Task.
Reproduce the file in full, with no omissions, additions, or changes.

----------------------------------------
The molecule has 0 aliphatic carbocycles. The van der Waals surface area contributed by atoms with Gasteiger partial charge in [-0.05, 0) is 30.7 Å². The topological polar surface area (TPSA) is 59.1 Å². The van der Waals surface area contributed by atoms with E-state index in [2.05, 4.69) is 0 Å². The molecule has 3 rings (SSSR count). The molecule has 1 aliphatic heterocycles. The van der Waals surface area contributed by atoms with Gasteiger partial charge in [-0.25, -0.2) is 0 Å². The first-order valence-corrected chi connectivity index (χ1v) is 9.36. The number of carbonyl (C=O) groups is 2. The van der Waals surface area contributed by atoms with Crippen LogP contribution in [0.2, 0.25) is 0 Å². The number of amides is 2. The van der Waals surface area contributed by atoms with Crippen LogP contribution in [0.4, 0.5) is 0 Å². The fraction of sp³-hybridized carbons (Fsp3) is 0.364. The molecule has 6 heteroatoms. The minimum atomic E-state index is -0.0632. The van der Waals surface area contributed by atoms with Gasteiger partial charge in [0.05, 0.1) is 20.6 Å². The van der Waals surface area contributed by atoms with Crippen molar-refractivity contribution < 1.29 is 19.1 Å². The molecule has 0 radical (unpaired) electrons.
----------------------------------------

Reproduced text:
The molecule has 0 aliphatic carbocycles. The van der Waals surface area contributed by atoms with Gasteiger partial charge in [-0.05, 0) is 30.7 Å². The topological polar surface area (TPSA) is 59.1 Å². The van der Waals surface area contributed by atoms with E-state index in [2.05, 4.69) is 0 Å². The molecule has 3 rings (SSSR count). The molecule has 1 aliphatic heterocycles. The van der Waals surface area contributed by atoms with Gasteiger partial charge in [-0.25, -0.2) is 0 Å². The first-order valence-corrected chi connectivity index (χ1v) is 9.36. The number of carbonyl (C=O) groups is 2. The van der Waals surface area contributed by atoms with Crippen LogP contribution in [0.2, 0.25) is 0 Å². The number of amides is 2. The van der Waals surface area contributed by atoms with Crippen LogP contribution in [0.4, 0.5) is 0 Å². The fraction of sp³-hybridized carbons (Fsp3) is 0.364. The molecule has 6 heteroatoms. The minimum atomic E-state index is -0.0632. The van der Waals surface area contributed by atoms with Gasteiger partial charge in [0.05, 0.1) is 20.6 Å². The van der Waals surface area contributed by atoms with Crippen molar-refractivity contribution < 1.29 is 19.1 Å². The molecule has 0 radical (unpaired) electrons.